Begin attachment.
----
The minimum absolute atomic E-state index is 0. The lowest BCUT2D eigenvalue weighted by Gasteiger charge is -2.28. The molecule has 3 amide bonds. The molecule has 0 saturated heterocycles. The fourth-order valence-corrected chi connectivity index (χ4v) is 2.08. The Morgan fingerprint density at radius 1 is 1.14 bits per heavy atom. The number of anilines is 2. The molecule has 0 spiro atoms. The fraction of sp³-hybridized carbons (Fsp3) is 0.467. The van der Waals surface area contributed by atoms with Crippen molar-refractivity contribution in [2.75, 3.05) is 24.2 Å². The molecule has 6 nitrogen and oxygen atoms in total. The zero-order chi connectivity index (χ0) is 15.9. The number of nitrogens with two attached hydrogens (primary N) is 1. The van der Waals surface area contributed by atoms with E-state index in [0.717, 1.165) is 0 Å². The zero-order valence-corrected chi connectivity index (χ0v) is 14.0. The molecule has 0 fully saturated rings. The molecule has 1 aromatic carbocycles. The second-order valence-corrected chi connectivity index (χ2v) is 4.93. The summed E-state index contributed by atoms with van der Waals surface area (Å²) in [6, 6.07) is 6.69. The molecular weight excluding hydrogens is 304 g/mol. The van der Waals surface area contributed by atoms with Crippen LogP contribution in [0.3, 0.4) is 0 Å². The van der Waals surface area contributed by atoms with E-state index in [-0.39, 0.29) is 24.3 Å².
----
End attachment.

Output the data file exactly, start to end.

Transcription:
The minimum absolute atomic E-state index is 0. The lowest BCUT2D eigenvalue weighted by Gasteiger charge is -2.28. The molecule has 3 amide bonds. The molecule has 0 saturated heterocycles. The fourth-order valence-corrected chi connectivity index (χ4v) is 2.08. The Morgan fingerprint density at radius 1 is 1.14 bits per heavy atom. The number of anilines is 2. The molecule has 0 spiro atoms. The fraction of sp³-hybridized carbons (Fsp3) is 0.467. The van der Waals surface area contributed by atoms with Crippen molar-refractivity contribution in [2.75, 3.05) is 24.2 Å². The molecule has 6 nitrogen and oxygen atoms in total. The zero-order chi connectivity index (χ0) is 15.9. The number of nitrogens with two attached hydrogens (primary N) is 1. The van der Waals surface area contributed by atoms with E-state index in [0.717, 1.165) is 0 Å². The zero-order valence-corrected chi connectivity index (χ0v) is 14.0. The molecule has 0 fully saturated rings. The molecule has 1 aromatic carbocycles. The second-order valence-corrected chi connectivity index (χ2v) is 4.93. The summed E-state index contributed by atoms with van der Waals surface area (Å²) in [6, 6.07) is 6.69. The molecular weight excluding hydrogens is 304 g/mol. The van der Waals surface area contributed by atoms with Crippen LogP contribution in [0.3, 0.4) is 0 Å². The van der Waals surface area contributed by atoms with E-state index in [-0.39, 0.29) is 24.3 Å².